One chef who understands this is Andrew Carmellini, whose book Urban Italian I found just a couple of weeks ago, by accident.  He spent half a year cooking at home, working on his recipes, as he waited for his restaurant to be opened; he makes his pasta in a machine (the much-longed for if quite heavy KitchenAid).  With all due respect to those who make it by hand, he hasn’t got the time; he also did all the shopping for those six months, admitting that he had forgotten just how time-consuming and stressful it is to go out, forage, buy and then schlep everything home, hands and feet tired from the long journey.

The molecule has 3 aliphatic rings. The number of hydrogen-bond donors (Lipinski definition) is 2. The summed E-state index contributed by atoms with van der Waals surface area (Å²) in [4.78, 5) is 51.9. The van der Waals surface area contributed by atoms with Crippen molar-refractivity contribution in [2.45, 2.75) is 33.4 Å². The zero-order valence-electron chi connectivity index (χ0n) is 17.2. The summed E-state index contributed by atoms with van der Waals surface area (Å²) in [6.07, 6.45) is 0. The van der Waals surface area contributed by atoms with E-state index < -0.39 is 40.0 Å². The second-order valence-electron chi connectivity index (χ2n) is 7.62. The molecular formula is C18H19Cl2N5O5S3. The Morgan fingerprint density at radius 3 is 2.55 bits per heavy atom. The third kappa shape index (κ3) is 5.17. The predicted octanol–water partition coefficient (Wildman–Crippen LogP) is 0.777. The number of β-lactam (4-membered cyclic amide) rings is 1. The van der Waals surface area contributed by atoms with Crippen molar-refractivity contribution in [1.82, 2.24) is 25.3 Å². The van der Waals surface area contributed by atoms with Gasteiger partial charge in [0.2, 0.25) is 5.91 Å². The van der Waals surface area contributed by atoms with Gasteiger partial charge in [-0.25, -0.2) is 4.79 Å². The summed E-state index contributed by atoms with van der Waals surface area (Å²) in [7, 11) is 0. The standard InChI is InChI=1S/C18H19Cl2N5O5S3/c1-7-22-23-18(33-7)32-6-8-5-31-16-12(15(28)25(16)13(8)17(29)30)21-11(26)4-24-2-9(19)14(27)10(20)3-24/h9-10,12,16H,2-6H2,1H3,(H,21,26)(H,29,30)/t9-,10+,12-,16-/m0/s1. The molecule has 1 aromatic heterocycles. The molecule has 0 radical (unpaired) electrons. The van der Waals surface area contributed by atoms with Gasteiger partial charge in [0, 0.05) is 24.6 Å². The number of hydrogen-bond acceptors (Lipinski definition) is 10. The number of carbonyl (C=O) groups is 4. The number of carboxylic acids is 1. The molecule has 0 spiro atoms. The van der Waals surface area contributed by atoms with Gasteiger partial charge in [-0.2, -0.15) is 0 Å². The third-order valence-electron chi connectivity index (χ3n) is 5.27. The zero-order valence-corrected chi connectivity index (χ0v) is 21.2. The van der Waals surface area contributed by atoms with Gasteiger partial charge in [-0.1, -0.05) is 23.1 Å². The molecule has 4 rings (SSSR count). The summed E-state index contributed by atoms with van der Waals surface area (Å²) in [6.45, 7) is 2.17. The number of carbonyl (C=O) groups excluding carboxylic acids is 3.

Unlike some chefs, who are a bit presumptuous or lofty (naming no names, I’m sure you know who I mean), Carmellini is on the would-be cook’s side, is practically there with you as you cook, not tut-tutting but encouraging.  His life has been, since his teens, all about restaurant work, but those six months at home taught him how difficult cooking at home can be.  (He had a propensity to set off the fire alarm, for instance.)  I have made two main courses from his book so far – Ziti with Tuna, Red Onions and Cannellini Beans and  Tagliatelle with Herbs, Caprino and Marinated Tomatoes – each a hit, each quite doable in a modest kitchen.  There are other recipes I look forward to making (Rigatoni Pugliese, Penne with Bacon, Radicchio, and Piave Cheese) and others, well, not so much (I avoid anything that calls for tripe, veal, swordfish or sardines).   It is Carmellini’s voice and experience that are the real stars of this book; the recipes simply come out of those, are truly Italian and truly urban. I would rather have this book than The Silver Spoon, the encyclopaedic national cookbook of Italy which may well be comprehensive but doesn’t have that empathy that I find is necessary in any real cookbook – that the writer/chef is on your side, is trying to help you as best s/he can.  I was lucky to find this book, one written by a man who, given his credentials, could have been haughty and faux-friendly, but he isn’t; he’s the real thing, a chef who knows what that tiny kitchen at home is really like.